It’s a very enticing proposition….that a single, over the counter pill can reduce the risk of heart attack and stroke as well as cancer. Are we there yet? Should we be recommending routine aspirin use even in people without significant cardiovascular risk factors? (click here for a great review of the biology of aspirin by Dr. Quesnelle.)
Recent studies support this proposition although as with most studies, the devil is often in the details. Two meta-analyses led by Peter Rothwell of the University of Oxford examined the effects of aspirin on cancer incidence and death. The first analysis looked at patient data from 51 randomized trials that compared daily aspirin use with control treatments to prevent vascular events such as heart attacks and strokes. They found that aspirin use reduced the risk of non-vascular death by approximately 12% compared with a control treatment and this effect was mainly due to fewer cancer deaths after five years of aspirin usage.
A second analysis looked at whether aspirin use had any impact on the risk of metastasis from solid cancers. Once again, the patients were participants in five randomized trials comparing aspirin with control treatments to prevent vascular events. In total, 987 new solid cancers were diagnosed among the 17,285 participants. Patients who received aspirin were 46% less likely to have cancer with distant metastasis than those using a control treatment.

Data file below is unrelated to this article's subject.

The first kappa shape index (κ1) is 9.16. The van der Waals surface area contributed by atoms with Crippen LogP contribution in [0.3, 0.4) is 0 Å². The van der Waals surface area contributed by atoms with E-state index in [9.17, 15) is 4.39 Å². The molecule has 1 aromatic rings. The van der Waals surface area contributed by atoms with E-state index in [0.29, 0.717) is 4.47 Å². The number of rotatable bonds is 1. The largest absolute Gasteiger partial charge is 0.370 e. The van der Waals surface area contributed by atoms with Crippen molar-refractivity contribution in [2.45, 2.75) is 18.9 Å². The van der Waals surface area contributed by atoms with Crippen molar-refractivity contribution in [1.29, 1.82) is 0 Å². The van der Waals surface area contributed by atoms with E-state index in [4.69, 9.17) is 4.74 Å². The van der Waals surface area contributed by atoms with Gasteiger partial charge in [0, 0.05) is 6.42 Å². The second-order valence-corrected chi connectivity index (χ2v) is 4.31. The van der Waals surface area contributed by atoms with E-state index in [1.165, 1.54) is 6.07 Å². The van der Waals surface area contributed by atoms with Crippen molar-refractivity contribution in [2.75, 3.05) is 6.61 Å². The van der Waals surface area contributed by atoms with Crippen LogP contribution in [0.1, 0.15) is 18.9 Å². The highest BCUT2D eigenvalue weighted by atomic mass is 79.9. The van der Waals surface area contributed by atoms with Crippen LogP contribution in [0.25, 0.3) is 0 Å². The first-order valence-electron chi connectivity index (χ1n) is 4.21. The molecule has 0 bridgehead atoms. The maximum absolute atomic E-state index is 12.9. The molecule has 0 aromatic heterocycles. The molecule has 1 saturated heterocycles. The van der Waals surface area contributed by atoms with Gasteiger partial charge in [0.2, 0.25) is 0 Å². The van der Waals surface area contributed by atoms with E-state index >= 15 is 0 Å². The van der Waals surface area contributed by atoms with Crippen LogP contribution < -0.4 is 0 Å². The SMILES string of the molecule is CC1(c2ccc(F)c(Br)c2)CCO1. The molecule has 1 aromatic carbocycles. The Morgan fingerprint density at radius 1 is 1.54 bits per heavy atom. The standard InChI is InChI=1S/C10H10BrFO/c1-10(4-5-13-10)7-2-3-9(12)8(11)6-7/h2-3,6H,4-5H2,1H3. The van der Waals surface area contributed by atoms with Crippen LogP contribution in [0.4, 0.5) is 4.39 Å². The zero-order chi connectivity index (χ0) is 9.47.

The researchers also evaluated the impact of aspirin on a specific type of cancer called adenocarcinoma, which can arise in many different organs. They learned that:
An article that just came out in the internationally influential medical journal Lancet that reviews the results from a series of trials that randomized patients to either a daily aspirin (any dose) vs. no aspirin (placebo or not) for at least a four year period. These studies were all done looking primarily for a difference in vascular/cardiovascular outcomes, but they also provide an opportunity to determine whether daily aspirin is associated with any other potential differences in medical outcomes.
There is certainly a background of research looking at the relationship between inflammation and cancer. There is also relatively recent evidence that daily aspirin reduces long-term risk of colon cancer, but this question hasn’t been addressed well with other cancers.
The trial took the results from over 25,000 patients in these eight randomized studies and found that there were very similar results from one to the next, so the results were pooled. The investigators only looked at rates of fatal cancers of various subtypes, with results obtained from records in death certificates and tumor registries.
There is a lot of information in these, but the clear take-home message was that the results became increasingly apparent with longer follow-up, particularly beyond 5 years and even more prominent in the period from 10 to 20 years out from starting vs. not starting daily aspirin. For a wide range of cancers, including gastrointestinal (GI) and non-GI, including lung, esophageal, and pancreatic cancers, and with trends for several other cancers as well, there was a significant decrease in the proportion of deaths from these cancers out to 20 years.